- Execution Pipeline (ALU)
- Execution Pipeline (MAC)
- Execution pipeline (divider)
- Execution pipeline (load/store)
- Execution pipeline (branches)
- Execution Pipeline (FPU)
- Execution pipeline (instruction end)
- Execution pipeline (prefetch unit)
- Execution Pipeline (Branch Target Address Cache)
- Execution pipeline (number of branch divisions)
Execution Pipeline (ALU)
This execution pipeline executes the data processing instructions.Specifically, arithmetic operations, logic operations, saturation operations, bit manipulation instructions, and packing.
It has two 32-bit ALUs.Rather than having two exactly the same ALUs, it’s a main and sub relationship.SIMD instructions are computed by the main ALU and not by the sub, which is why dual issuance as mentioned above is not possible.
Each ALU has two shifters, one for each ALU, but the usage is slightly different.The main ALU performs shift and simple operations in two consecutive stages, while the sub-ALU performs either shift or simple operations in a single stage.
Some Thumb2 instructions combine shifting with other operations, such as shifting, and in such cases, it is necessary to perform the shifting operation and then perform the simple operation.For this reason, the execution timing of the two shifters is delayed. On the other hand, Simple Shift allows for simultaneous issuance and execution.
Execution Pipeline (MAC)
It is a single MAC pipeline. This execution pipeline mainly performs multiplication, accumulation, and sum-of-product operations.
A single MAC pipeline performs 32bit x 32bit + 64bit → 64bit operations in two cycles, resulting in a throughput of one MAC per cycle.Since it has a two-stage structure, multiplication is calculated in the first cycle, and addition (accumulation) is performed in the second cycle.
The ISA (Instruction Set Architecture) for Cortex-M7 and Cortex-M4 is the same Armv7-M. Therefore, the pack data method is used for the sum-of-product operation.Packed data means that 32 bits of data are divided into 16 bits and then arithmetic operations are performed and the results are packed back into 32 bits of data. (See above). To achieve this, the interior of the Mac must consist of an array of four 16×16 signed multipliers.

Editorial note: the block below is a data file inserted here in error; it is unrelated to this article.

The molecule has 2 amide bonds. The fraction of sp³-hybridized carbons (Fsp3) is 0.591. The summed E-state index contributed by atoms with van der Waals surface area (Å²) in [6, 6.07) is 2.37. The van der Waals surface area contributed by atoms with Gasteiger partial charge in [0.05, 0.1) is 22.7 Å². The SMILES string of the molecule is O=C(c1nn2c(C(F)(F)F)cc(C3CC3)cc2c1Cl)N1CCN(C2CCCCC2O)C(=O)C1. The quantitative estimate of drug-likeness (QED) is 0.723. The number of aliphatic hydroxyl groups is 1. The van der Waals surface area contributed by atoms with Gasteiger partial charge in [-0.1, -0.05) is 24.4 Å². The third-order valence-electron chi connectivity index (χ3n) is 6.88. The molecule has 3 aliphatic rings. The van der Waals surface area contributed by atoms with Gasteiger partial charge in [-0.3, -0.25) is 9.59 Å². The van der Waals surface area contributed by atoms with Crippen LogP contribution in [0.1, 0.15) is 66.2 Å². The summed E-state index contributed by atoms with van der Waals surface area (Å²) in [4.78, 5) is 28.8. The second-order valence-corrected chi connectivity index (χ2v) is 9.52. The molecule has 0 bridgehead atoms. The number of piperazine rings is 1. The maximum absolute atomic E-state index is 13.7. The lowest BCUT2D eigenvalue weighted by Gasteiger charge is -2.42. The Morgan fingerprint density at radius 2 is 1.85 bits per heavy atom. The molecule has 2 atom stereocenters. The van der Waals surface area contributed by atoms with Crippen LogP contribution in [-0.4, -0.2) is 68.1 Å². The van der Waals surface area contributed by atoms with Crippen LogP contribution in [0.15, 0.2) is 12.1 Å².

Execution pipeline (divider)
As described in the chapter “Block Diagram (see Part 1)”, the DPU (Data Processing Unit) has a division unit. This unit supports SDIV (signed division) and UDIV (unsigned division).
It is equipped with the ability to determine the content of the operand and terminate it early. If the size of the number to be divided and the number to be divided are close, the execution cycle will be shorter. It takes a minimum of 2 cycles and a maximum of 12 cycles.
The division is performed in the cycle of the ALU pipeline. And since there is only one divider on board, the next division instruction will not be issued until the divider has been calculated (i.e., until the divider is in an unused state) and will stall.The division is performed between general-purpose registers. If the value of Rn is not divisible by the value of Rm, then the result is rounded to zero.
Also, if CCR.DIV_0_TRP is set to 1, if it is divided by 0, an exception will be executed.
Execution pipeline (load/store)
A pipeline for load/store processing. It is handled by the Load and Store Unit (LSU) as described in the “Block Diagram (see Part 1)” chapter.
It is a dual 32-bit load channel (combined and 64-bit load channel), so it is a two-way execution pipeline.Dual issue of 32 bits (Issue), TCM and AXIM (64 bits load width) and dual 32 bits load capability and load into D-cache. The single 32-bit load channel is for the AHB interface.
The store channel is 1 channel of 64-bit, so this is also a 2-way.There are two separate STBs (Store-Buffering) for TCM and a Quality of Service (QoS) for AHBP and AXIM.
Execution pipeline (branches)
branch destination prediction
Branch destination prediction is a prediction of whether a conditional branching will occur or not. When a conditional branch is established, the branch destination instruction must be fetched from the beginning, which is a major obstacle in a pipeline with many stages. So, anticipate in advance and minimize the damage of pipeline failures.
Branching prediction uses a cache indexed by the address of the branch instruction.
The Cortex-M7 is equipped with BTAC (Branch Target Address Cache) as a cache for efficient branch prediction (more on BTAC later).BTAC’s only function is cache, not actual branch prediction. Therefore, the process of conveying branch status and branch prediction information to BTAC is performed in parallel.
Instead of doing the actual branching, this is to update the information in the BTAC when the branch occurs. This information includes information about the type of branch and whether the branch prediction was successful or not.
Execution Pipeline (FPU)
The pipeline is optimized for single precision (SP).The interior is physically divided into two pipelines: one is a simple arithmetic pipeline for addition, etc., and the other is an arithmetic pipeline for multiplication, division, etc. An individual pipeline can be assigned to either instruction slot.Also, in the case of sum-of-product operations on floating minority points (including fused Mac operations), the two pipes are connected and executed. Double precision operations are performed using a single precision pipeline and iterating through the stages.
In addition, the ALU pipe and the floating-point pipe are operated at different timing, so they can be executed in parallel with the ALU pipeline.
The FPU has an extended register file containing 32 single precision registers. These can be considered as follows.
- 16 64-bit double word registers, D0-D15